EN HE RO FR AR ES

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Hebrew is an ancient language in the 3000s, belongs to the family of Afro-Asian languages, like its sister Arabic, Hebrew evolved from the Semitic language. Hebrew is the “language of the past” mentioned in the Bible as the ancient pain of the peoples of the region, including the people of Israel. The Bible says that “there” was the ancestor of “past”. From this we can understand the connection between the Semitic, which was the language of the “name” of the ancestor, and the Hebrew which is considered the language of the “past”. The book of Genesis calls our ancestor Abraham “the Hebrew Abraham”, and the sons of Abraham, the twelve tribes of Israel are called “the Hebrews”. It is assumed that this nickname came because Hebrew was the language of the Jews and the Samaritans at that time. According to the Bible, their origin was from an ethnic group in the ancient East who crossed the Jordan River and settled in Israel.
The uniqueness of Hebrew is that it connects the past with us and us today. The only one of all the ancient languages ​​that has survived, and it is spoken and lived to this day.

The author Ran Levy, presenter of the podcasts “Making History”, describes this wonderful and exciting phenomenon well. In one of his programs, Ran recounted a unique experience he had when he visited the archeology department of the Israel Museum, and these are his words: From what is known to us today – but still the contents of the tombstones could be deciphered effortlessly. Between me and my ancestors … this experience reminded me how truly ancient Hebrew is, and how fascinating and amazing the fact that we speak it today, thousands of years after it first appeared … “Ran says that the roots of Hebrew are in Mesopotamia, the area where we live today Iran and Iraq where the first reporter was born. It was a complex and cumbersome drawing. Over time, a peg script evolved from it that translated the hundreds of markings and shapes into short lines. But it still takes quite a bit of effort to decipher the script correctly and accurately. Ran says that a significant step in the development of writing took place around 1500 BC, a move that simplified and refined the Egyptian hieroglyphics to only twenty-two letters. Thus was born the ancient Canaanite scripture that fascinated Phoenician merchants and thanks to them spread throughout the Middle East.

About a thousand years BC this manuscript was adopted by our “Hebrew” ancestors. In the Land of Israel, Phoenician became a local dialect then known as the “Canaanite language” or “Jewish”, and today is called “Biblical Hebrew”. Even in our Hebrew today we can find the connection to the ancient Phoenician through the twenty-two letters, from which the roots of the word families are formed. For about four hundred years, the children of Israel spoke and wrote in biblical Hebrew, until the Assyrian uprising in 726 BC, in response to which the Assyrians exiled thousands of Jews from the Land of Israel and scattered them throughout the great kingdom. About a century after the revolt of the kingdom of Israel in Assyria, the people of the kingdom of Judah revolted against the Babylonian Empire, which replaced its predecessor. Of the Jewish independent state in the Land of Israel. Our Hebrew also had to pay a heavy price at the time. The language ceased to be a bee and living language.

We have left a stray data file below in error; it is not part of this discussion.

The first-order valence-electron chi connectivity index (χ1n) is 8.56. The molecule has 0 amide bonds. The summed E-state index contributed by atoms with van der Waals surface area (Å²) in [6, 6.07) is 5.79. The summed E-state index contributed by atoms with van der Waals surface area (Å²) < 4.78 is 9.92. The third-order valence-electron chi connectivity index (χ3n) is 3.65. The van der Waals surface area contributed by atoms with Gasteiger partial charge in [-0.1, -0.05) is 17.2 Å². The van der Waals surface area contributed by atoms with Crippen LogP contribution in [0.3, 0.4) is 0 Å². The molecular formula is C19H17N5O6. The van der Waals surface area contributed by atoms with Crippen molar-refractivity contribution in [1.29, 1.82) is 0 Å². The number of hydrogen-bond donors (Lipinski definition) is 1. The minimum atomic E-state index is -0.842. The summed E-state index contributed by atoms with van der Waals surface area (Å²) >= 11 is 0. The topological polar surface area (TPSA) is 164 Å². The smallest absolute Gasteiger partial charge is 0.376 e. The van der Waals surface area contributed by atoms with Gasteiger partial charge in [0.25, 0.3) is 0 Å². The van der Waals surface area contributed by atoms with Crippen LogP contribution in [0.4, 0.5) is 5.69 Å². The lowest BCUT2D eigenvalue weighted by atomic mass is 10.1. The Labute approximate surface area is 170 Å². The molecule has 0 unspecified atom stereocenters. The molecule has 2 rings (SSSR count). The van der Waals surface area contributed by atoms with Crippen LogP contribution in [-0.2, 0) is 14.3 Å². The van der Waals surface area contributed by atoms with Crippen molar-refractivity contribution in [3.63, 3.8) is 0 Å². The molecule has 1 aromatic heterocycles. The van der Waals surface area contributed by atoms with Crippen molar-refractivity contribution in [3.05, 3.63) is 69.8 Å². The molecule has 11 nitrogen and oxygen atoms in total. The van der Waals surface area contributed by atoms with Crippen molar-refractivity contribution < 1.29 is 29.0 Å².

While the exiled Jews stopped speaking Hebrew, new residents arrived in the country who settled in Samaria and were called “the Samaritans”. They adopted the language of the place and its customs, continued to write and speak in biblical Hebrew even after the destruction of the First and Second Temples. In contrast, the Jews were increasingly influenced by Aramaic, the language penetrated into their spoken language and the Aramaic manuscript took the place of the biblical Hebrew script among the Jews. After the destruction of the Second Temple, Hebrew almost completely ceased to be the everyday spoken language of the Jews. Two thousand years of exile caused Hebrew to become a written “sacred language.” Almost every Jew learned as a child to read and write A-B in a room. But the language was used for prayers and piyyutim and ceased to be a living and spoken language on a daily basis. Ran Levy says: “Hebrew was so dormant and abandoned that even the state contract, Benjamin Zeev Herzl, did not believe that he would ever come back to life – not even in the Jewish state that flourished in his imagination.” Who among us knows Hebrew sufficiently? “Even to ask for a train ticket in that language?”

Who would have believed that dormant Hebrew would be resurrected and come back to life after so many years? The first to contribute were dear Jews such as Moshe Mendelssohn, David Friedlander, Israel Jacobson and others, members of the Enlightenment movement. They wanted the Jews to leave the “Jewish ghetto”, stop studying Gemara and replace their traditional dress with modern clothes.
The stories of the Bible and the Bible were replaced by the writers of the Enlightenment movement and its poets with modern stories and poems, written in Hebrew.
In this way, they proved that works written in the present can be used in Hebrew, and not only in the holy books.

A significant impetus was given to the revival of Hebrew in the late 19th century, following the rise of the Zionist movement and the beginning of settlement in the Land of Israel. It was Eliezer Ben-Yehuda, the father of modern Hebrew, who argued that in the land of the patriarchs the language of the patriarchs should be spoken. Ben-Yehuda worked in a large number of fields to promote Hebrew speech in the Land of Israel. At home he made sure to speak only Hebrew with his family. So that his son could play and say what was on his mind, Ben-Yehuda began to invent new words in Hebrew. For example: ball, doll, ice cream, bicycle, gloves, hat. In the memoir he wrote about those days, he wrote that even in homes where the parents spoke Hebrew with the children, and although there was room for other languages, the children also spoke Hebrew. Ben-Yehuda believed that kindergartens and schools should also speak Hebrew and teach “Hebrew in Hebrew.”